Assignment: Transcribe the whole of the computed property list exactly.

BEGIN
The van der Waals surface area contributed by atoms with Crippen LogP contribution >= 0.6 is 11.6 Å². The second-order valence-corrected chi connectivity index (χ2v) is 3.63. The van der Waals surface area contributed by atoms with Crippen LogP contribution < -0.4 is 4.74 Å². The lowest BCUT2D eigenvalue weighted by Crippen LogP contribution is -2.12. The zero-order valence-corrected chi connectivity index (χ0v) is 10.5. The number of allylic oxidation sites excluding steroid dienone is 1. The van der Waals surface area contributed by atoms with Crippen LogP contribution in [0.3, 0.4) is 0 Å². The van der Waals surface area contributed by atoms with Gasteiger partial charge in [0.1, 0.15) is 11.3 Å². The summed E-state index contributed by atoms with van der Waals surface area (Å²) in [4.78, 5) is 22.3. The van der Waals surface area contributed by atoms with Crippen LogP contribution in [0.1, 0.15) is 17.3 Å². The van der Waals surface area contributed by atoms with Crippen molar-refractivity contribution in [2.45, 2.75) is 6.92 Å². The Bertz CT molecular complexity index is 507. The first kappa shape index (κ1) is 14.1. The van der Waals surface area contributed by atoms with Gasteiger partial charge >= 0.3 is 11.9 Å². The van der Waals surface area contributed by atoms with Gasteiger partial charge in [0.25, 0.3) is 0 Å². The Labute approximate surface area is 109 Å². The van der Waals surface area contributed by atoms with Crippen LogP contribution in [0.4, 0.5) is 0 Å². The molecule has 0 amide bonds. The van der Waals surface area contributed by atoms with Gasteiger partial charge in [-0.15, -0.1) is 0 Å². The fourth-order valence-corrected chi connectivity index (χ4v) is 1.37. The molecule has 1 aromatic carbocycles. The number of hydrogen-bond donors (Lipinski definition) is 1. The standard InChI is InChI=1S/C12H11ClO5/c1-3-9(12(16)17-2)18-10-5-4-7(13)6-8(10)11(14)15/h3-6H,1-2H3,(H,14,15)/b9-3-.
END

The van der Waals surface area contributed by atoms with Crippen LogP contribution >= 0.6 is 11.6 Å². The second-order valence-corrected chi connectivity index (χ2v) is 3.63. The van der Waals surface area contributed by atoms with Crippen LogP contribution < -0.4 is 4.74 Å². The lowest BCUT2D eigenvalue weighted by Crippen LogP contribution is -2.12. The zero-order valence-corrected chi connectivity index (χ0v) is 10.5. The number of allylic oxidation sites excluding steroid dienone is 1. The van der Waals surface area contributed by atoms with Crippen LogP contribution in [0.3, 0.4) is 0 Å². The van der Waals surface area contributed by atoms with Gasteiger partial charge in [0.1, 0.15) is 11.3 Å². The summed E-state index contributed by atoms with van der Waals surface area (Å²) in [4.78, 5) is 22.3. The van der Waals surface area contributed by atoms with Crippen LogP contribution in [0.1, 0.15) is 17.3 Å². The van der Waals surface area contributed by atoms with Crippen molar-refractivity contribution in [2.45, 2.75) is 6.92 Å². The Bertz CT molecular complexity index is 507. The first kappa shape index (κ1) is 14.1. The van der Waals surface area contributed by atoms with Gasteiger partial charge >= 0.3 is 11.9 Å². The van der Waals surface area contributed by atoms with Gasteiger partial charge in [0.25, 0.3) is 0 Å². The Labute approximate surface area is 109 Å². The van der Waals surface area contributed by atoms with Crippen LogP contribution in [0.4, 0.5) is 0 Å². The molecule has 0 amide bonds. The van der Waals surface area contributed by atoms with Gasteiger partial charge in [-0.15, -0.1) is 0 Å². The fourth-order valence-corrected chi connectivity index (χ4v) is 1.37. The molecule has 1 aromatic carbocycles. The number of hydrogen-bond donors (Lipinski definition) is 1. The standard InChI is InChI=1S/C12H11ClO5/c1-3-9(12(16)17-2)18-10-5-4-7(13)6-8(10)11(14)15/h3-6H,1-2H3,(H,14,15)/b9-3-.